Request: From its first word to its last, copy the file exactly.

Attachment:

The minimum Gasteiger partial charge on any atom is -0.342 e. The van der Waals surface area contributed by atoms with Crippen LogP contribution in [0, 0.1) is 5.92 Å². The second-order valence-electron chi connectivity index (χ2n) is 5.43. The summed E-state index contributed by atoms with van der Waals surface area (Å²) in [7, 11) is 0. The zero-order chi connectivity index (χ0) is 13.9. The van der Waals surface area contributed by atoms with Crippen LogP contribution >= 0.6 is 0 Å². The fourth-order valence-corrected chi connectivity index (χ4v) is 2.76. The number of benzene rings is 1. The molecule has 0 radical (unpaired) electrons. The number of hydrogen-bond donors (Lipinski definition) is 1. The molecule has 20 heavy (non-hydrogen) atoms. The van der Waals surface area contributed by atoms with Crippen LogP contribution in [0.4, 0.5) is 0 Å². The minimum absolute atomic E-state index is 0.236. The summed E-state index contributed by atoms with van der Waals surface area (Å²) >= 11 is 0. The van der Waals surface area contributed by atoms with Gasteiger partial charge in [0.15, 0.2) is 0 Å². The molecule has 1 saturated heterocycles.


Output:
The minimum Gasteiger partial charge on any atom is -0.342 e. The van der Waals surface area contributed by atoms with Crippen LogP contribution in [0, 0.1) is 5.92 Å². The second-order valence-electron chi connectivity index (χ2n) is 5.43. The summed E-state index contributed by atoms with van der Waals surface area (Å²) in [7, 11) is 0. The zero-order chi connectivity index (χ0) is 13.9. The van der Waals surface area contributed by atoms with Crippen LogP contribution >= 0.6 is 0 Å². The fourth-order valence-corrected chi connectivity index (χ4v) is 2.76. The number of benzene rings is 1. The molecule has 0 radical (unpaired) electrons. The number of hydrogen-bond donors (Lipinski definition) is 1. The molecule has 20 heavy (non-hydrogen) atoms. The van der Waals surface area contributed by atoms with Crippen LogP contribution in [0.4, 0.5) is 0 Å². The minimum absolute atomic E-state index is 0.236. The summed E-state index contributed by atoms with van der Waals surface area (Å²) >= 11 is 0. The van der Waals surface area contributed by atoms with Gasteiger partial charge in [0.15, 0.2) is 0 Å². The molecule has 1 saturated heterocycles.